From 1922 to 1954 (St. Paul’s)
St. Paul’s Hospital first opened for patients in 1922 and was a very modest building even compared with the outmoded structure of the present day. It owed its origin chiefly to a lady connected with the Presbyterian Church of Canada.
From 1954 to present (Notre-Dame)
The hospital was put up for sale in 1953. Funds for upkeep were lacking, no help was provided by the municipality and there was a great number of indigents in the region.
In 1953, Mgr. Louis Levesque, the catholic bishop of the Hearst Diocese, was aware that this area would be without the urgent and necessary help for the sick. He therefore requested the Sisters of Charity of Providence to come to the rescue and buy St. Paul’s Hospital. Negotiations linguered for a whole year. The inventory was taken and the hospital was purchased for $85,000. The Sisters of Charity of Providence took over June 1, 1954. A hospital owned by them in Ste. Agathe, Quebec was closed in order to staff Notre-Dame Hospital in Hearst, Ontario.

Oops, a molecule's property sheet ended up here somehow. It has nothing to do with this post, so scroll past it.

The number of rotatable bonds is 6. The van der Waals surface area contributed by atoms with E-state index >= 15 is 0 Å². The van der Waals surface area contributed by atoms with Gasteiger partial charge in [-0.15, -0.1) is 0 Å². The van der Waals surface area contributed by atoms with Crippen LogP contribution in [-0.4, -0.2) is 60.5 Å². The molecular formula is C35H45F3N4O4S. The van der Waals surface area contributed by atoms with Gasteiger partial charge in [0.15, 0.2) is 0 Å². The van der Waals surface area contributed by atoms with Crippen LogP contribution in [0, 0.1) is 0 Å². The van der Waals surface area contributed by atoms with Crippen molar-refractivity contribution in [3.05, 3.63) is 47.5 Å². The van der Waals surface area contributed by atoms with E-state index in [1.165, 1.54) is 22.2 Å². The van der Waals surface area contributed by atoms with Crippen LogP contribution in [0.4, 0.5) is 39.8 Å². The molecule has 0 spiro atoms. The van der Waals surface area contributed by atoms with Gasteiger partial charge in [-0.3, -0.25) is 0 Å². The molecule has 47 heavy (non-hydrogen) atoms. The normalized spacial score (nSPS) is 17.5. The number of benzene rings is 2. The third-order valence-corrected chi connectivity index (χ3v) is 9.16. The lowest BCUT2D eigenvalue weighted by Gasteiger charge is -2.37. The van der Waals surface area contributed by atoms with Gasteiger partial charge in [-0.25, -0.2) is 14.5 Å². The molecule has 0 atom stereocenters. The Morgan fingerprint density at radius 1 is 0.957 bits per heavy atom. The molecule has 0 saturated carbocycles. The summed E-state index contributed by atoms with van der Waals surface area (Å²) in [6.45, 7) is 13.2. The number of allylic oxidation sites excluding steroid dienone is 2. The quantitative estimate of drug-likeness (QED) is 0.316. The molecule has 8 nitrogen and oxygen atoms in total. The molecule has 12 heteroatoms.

The first founders were:
- S. Germaine-Thérèse (Germaine Bourgoin)
- S. Joseph Sarto (Irène Cormier)
- S. Marie-Dorothée (Antoinette Poirier)
- S. Marie-Ildefonce (Angèle Gérin-Lajoie)
- S. Léon-Marie (Marie-Jeanne Labrecque)
- S. Bibiane (Rose-Aimée Crête), and
- S. Charles de la Providence (Reine-Alice Charette).
In 1969, the physical facility had to be extensively renovated and expanded or a new structure had to be considered. A decision was made to build the new Notre-Dame Hospital at a cost of four million dollars. The one-sixth share needed to be raised locally was secured by the Sisters of Providence and the transfer to the new hospital was completed on May 1, 1972.